Old Donald Trump quote about the Cowboys is pure gold

Courtesy of Jacob Byk, USA Today Sports

Regardless of what your current political views are, it would be hard to argue that President Donald Trump is generally good with money. But as is so often the case, there are exceptions.

One such instance, which was recently brought to light by Jon Machota of the Dallas Morning News. In a 1984 article from Ira Berkow of The New York Times, Trump — then the owner of the USFL’s New Jersey Generals, made some rather interesting comments about NFL, specifically the Dallas Cowboys.

“I could have bought an N.F.L. team,” Trump said in the article. “There were three or four available – that still are available, including, of course, the Dallas Cowboys. I could have bought an N.F.L. club for $40 million or $50 million, but it’s established and you would just see it move laterally. Not enough to create there.”

Trump then went on to focus specifically on Dallas, feeling that whoever bought that team would be walking in to a “no-win situation.”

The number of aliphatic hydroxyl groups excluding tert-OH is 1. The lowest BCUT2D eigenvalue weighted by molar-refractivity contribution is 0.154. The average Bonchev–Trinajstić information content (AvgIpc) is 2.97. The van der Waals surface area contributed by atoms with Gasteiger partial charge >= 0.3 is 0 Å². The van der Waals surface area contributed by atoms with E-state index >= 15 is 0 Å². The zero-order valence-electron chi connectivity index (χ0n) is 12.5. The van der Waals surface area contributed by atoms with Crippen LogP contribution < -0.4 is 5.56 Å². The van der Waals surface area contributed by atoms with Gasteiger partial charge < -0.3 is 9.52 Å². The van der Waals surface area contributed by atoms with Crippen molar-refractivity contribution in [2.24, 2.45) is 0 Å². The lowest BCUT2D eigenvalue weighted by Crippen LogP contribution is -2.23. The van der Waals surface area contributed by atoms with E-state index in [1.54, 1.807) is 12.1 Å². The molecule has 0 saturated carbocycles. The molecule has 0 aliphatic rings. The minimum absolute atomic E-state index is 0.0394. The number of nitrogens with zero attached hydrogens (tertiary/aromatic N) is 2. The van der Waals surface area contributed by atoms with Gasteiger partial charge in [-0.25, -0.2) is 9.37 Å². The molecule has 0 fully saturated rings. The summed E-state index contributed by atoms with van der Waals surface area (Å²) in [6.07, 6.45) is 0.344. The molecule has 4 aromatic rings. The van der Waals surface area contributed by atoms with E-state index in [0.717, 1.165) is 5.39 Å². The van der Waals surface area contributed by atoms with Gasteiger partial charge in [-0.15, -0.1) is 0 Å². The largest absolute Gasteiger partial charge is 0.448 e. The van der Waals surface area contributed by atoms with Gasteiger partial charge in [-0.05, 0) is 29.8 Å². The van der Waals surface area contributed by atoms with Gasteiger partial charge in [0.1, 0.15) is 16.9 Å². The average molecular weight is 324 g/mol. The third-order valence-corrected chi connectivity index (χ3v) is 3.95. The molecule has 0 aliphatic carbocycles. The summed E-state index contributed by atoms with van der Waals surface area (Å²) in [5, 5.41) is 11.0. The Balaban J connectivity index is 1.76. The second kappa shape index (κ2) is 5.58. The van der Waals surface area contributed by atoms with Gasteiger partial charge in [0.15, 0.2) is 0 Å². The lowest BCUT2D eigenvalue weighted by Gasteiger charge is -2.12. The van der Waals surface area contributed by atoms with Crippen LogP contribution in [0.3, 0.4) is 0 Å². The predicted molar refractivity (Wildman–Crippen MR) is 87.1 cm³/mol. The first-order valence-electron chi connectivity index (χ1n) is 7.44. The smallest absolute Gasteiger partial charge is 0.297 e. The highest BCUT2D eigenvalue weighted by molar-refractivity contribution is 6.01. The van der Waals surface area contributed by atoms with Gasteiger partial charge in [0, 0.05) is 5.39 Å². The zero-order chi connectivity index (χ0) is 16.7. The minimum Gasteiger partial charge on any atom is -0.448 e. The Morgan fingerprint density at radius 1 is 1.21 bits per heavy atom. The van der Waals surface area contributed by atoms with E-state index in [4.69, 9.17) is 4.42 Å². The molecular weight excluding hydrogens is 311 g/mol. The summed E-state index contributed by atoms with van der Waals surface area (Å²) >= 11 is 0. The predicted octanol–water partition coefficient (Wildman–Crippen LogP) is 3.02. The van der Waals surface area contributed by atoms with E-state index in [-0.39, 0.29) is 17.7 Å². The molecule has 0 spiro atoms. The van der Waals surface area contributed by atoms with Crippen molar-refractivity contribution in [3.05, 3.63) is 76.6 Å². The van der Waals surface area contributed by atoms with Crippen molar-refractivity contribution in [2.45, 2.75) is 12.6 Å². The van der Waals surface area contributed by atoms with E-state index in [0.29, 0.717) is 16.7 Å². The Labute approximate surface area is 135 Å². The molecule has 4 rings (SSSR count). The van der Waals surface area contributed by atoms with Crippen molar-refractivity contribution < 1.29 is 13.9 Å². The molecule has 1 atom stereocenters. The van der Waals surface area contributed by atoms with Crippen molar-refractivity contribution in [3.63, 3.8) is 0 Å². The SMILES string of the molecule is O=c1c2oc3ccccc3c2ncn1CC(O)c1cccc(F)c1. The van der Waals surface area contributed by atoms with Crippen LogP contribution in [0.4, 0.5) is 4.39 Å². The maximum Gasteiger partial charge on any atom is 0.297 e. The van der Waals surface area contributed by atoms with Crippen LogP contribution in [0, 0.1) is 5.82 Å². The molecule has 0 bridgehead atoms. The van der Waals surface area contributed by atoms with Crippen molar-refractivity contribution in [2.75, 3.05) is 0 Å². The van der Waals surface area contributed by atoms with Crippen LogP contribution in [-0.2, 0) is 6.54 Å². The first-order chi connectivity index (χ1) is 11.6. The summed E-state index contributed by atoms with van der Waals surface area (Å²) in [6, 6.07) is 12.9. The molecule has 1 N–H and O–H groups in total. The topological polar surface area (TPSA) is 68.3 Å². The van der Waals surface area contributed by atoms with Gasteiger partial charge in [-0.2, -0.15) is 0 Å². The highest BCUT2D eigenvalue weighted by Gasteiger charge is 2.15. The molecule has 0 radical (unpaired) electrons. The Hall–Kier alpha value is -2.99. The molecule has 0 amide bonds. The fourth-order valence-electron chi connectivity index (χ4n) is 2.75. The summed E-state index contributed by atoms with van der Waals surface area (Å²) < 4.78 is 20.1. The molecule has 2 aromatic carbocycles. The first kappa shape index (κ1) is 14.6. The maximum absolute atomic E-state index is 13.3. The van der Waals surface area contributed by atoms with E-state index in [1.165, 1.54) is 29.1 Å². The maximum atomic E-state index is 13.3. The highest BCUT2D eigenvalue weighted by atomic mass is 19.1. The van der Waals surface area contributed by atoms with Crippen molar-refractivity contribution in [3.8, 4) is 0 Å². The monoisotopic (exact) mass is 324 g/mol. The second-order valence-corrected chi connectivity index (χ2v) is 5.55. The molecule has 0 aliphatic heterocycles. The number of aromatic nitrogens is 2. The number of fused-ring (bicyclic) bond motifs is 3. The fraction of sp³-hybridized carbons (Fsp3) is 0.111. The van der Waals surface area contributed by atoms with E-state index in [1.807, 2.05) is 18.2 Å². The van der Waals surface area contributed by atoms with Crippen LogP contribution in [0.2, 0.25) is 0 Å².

”I feel sorry for the poor guy who is going to buy the Dallas Cowboys. It’s a no-win situation for him, because if he wins, well, so what, they’ve won through the years, and if he loses, which seems likely because they’re having troubles, he’ll be known to the world as a loser.”

The man who would buy the Cowboys was H.R. “Bum” Bright. In Bright’s 2004 eulogy, it was said that Bright bought the team for $85 million in 1984 and sold it for $170 million in 1989. Selling a team for $85 million more than you bought only five years prior is nothing to sneeze at. But it gets better.

The man who bought the team in 1989 was Jerry Jones. Dallas has recently been valued at $4 billion. Just imagine how much money President Trump could have made if he bought the team in 1984 and sold it in 2015, when he started running for president.

Instead, as Berkow detailed, he bought the Generals for $10 million. The USFL folded before the 1986 season.

Obviously, things have worked out okay for President Trump over the last three decades. But the fact remains, they could have been even better. Dare we say, things could have been bigly better.